“As a direct and proximate result of Defendant’s false and defamatory statements, Plaintiff has suffered a tremendous loss in professional cultivation and reputational standing, decreased earning power, the presidency of the SBC, and serious mental and emotional injury in the form of extreme public embarrassment, stress, anxiety, and fear.”
Moore did not respond to a request for comment.
In the past, Stone has discouraged his congregation from suing other Christians.
“Let’s say somebody defames your character with unfounded gossip,” he said in a January 2018 sermon titled “Stop Airing Your Dirty Laundry Part 1.”
“The legal thing to do, and I’m not just talking about a lawsuit, I mean the understandable natural thing to do, might be to defend your name. The godly thing might be let it go,” Stone said.
Stone is a leading figure in the Conservative Baptist Network (CBN), which has accused Moore, who resigned as ERLC president in May, Greear and other SBC leaders of being “liberals” who have led the SBC away from its conservative values — in particular, because of their statements on combating racism and addressing abuse.
Leaders of the CBN were key players in recent debates in the Executive Committee over the third-party investigation of abuse that was approved at the SBC annual meeting in June. As part of that investigation, local church delegates, known as messengers, had instructed the committee to make its private conversations with its lawyers available to investigations.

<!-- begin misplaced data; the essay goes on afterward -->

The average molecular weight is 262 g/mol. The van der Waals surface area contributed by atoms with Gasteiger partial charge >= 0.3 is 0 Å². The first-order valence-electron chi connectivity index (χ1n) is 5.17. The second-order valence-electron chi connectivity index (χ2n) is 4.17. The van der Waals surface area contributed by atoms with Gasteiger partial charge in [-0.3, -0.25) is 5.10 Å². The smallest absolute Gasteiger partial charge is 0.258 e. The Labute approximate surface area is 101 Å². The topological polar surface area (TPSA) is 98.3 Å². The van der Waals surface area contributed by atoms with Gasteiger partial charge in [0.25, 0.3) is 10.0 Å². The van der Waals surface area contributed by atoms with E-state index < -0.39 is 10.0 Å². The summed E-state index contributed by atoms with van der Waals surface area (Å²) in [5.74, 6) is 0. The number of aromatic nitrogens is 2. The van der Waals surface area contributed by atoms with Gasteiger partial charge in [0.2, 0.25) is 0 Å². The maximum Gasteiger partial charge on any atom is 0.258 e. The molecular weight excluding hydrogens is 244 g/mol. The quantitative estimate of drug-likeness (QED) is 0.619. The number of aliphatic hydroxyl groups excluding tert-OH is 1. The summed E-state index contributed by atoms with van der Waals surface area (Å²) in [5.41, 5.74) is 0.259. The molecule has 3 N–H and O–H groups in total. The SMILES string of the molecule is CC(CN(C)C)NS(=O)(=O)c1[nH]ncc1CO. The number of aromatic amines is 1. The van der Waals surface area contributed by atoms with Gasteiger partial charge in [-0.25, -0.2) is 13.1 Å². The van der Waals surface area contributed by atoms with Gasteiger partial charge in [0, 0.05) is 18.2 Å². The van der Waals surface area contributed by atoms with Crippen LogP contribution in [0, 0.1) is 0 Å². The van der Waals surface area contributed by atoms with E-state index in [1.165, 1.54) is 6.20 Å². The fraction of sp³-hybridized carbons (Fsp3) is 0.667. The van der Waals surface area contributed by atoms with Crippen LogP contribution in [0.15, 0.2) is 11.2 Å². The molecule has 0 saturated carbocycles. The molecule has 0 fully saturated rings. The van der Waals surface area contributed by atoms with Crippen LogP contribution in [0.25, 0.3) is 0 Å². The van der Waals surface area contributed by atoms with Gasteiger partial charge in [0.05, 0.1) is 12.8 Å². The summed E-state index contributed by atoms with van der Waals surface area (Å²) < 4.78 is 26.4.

Rod Martin, a Florida businessman and member of both the Executive Committee and the steering committee of the CBN, was an outspoken opponent of waiving that attorney-client privilege. After weeks of debate, the committee voted to waive the privilege.
Martin and other CBN leaders have accused Moore of stirring up controversy over sexual abuse in the denomination and causing trouble for the Executive Committee. In a recent podcast from Founders Ministries, another conservative SBC group that backed Stone’s presidential bid, Martin was asked about the controversies in the Executive Committee, which made headlines in recent weeks.
“What happened is Russell Moore,” said Martin. “As you know, Russell Moore, who used to be the chief ethicist of the Southern Baptist Convention, was head of the Ethics and Religious Liberty Commission for the last several years, suddenly resigned at the end of May and on his way out, in typical disgruntled employee fashion, carpet-bombed his employer.”
Although Martin said he supported the investigation, he also said that it was designed to attack Moore’s enemies.
The feud between Moore and Stone is part of greater challenges facing the nation’s largest Protestant denomination, which has lost more than 2 million members since 2006. A debate over critical race theory has led a number of Black pastors to leave the denomination. And a number of high-profile leaders have stepped down since 2018 amid controversy, among them Ronnie Floyd, the president of the Executive Committee, who will leave office at the end of this month.
— Religion News Service